This is just the beginning. If you own your book, you can do as much (or as little) as you choose when it comes to marketing your book. Even better, you can experiment with your prices as often as you want. The experimentation becomes even more fun as you release more books into the market, since you can then use your first book as a loss leader to help people discover your new book.
Blame Amazon if you must, but their willingness to offer 70% royalties to authors who price their books between $2.99 and $9.99 (without an advance that the author must earn back before accruing their royalties, by the way) has enticed many a writer to self-publish. At the very least, this royalty split offers 40% more earnings to self-published authors. While writing for profit is only one reason to write a book, earning more per each book definitely helps, especially if your writing addiction sometimes sequesters you from other important aspects of your life.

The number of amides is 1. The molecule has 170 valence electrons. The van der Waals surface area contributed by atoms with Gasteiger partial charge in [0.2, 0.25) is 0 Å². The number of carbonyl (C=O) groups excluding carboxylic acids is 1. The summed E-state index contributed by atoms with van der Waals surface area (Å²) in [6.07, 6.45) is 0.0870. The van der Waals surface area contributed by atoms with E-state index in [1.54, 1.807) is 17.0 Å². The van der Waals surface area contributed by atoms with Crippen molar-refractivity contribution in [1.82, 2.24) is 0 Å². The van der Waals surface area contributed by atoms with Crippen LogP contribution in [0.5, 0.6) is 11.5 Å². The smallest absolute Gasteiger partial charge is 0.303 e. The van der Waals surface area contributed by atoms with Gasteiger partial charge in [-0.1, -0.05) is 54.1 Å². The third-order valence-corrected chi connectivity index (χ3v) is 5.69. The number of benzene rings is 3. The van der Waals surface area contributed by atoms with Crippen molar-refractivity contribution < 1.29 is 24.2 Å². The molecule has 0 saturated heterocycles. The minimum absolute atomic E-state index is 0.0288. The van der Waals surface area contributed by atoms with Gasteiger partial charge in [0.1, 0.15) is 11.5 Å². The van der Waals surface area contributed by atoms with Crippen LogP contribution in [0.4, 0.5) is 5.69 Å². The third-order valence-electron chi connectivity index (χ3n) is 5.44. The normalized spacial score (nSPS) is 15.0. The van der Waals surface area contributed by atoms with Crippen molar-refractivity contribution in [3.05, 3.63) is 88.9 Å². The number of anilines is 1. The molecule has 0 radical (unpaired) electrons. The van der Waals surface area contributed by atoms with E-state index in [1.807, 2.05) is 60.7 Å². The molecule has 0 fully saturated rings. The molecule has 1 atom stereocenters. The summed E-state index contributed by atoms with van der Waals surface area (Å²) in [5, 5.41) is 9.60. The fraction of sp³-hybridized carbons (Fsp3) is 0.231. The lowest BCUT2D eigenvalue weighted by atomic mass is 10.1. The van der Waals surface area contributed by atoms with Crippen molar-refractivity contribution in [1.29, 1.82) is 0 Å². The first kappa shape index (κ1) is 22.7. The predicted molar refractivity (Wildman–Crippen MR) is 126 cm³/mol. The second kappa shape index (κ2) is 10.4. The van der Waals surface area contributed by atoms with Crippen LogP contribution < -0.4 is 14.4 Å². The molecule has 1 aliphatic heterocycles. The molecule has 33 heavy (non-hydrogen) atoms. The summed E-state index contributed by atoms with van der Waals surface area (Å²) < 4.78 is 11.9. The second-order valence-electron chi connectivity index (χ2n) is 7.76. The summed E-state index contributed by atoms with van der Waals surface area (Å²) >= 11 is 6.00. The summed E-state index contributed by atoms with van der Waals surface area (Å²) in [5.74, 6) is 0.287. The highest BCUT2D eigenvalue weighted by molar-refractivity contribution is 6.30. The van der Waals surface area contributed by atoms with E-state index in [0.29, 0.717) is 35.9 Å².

Erik Fisher and Jim Woods on the Beyond the To-Do List podcast relate this relevant anecdote from author and blogger Jon Acuff :
One of my favorite moments from my Quitter conference was when a man raised his hand asked, ‘How do I get my wife to support my dream?’ Jenny didn’t miss a beat, responding,
’Income is good.’
While the line itself is funny, it’s also one of the smartest pieces of advice I’ve ever heard: Work hard and show that you’re not trying to bankrupt your spouse with your dream. Man or woman, we all want to feel safe in our relationships, and that means going after your dreams with purpose, not recklessness.” — Jon Acuff
A Writing Career
Self-publishing offers the opportunity of creating a writing career for yourself. It may mean working a day job and writing in the margins of your life for at least a few years. It may mean publishing multiple books before leaping into writing full-time. It may mean an immense amount of work all-around, but self-publishing is a verifiable means of earning a living.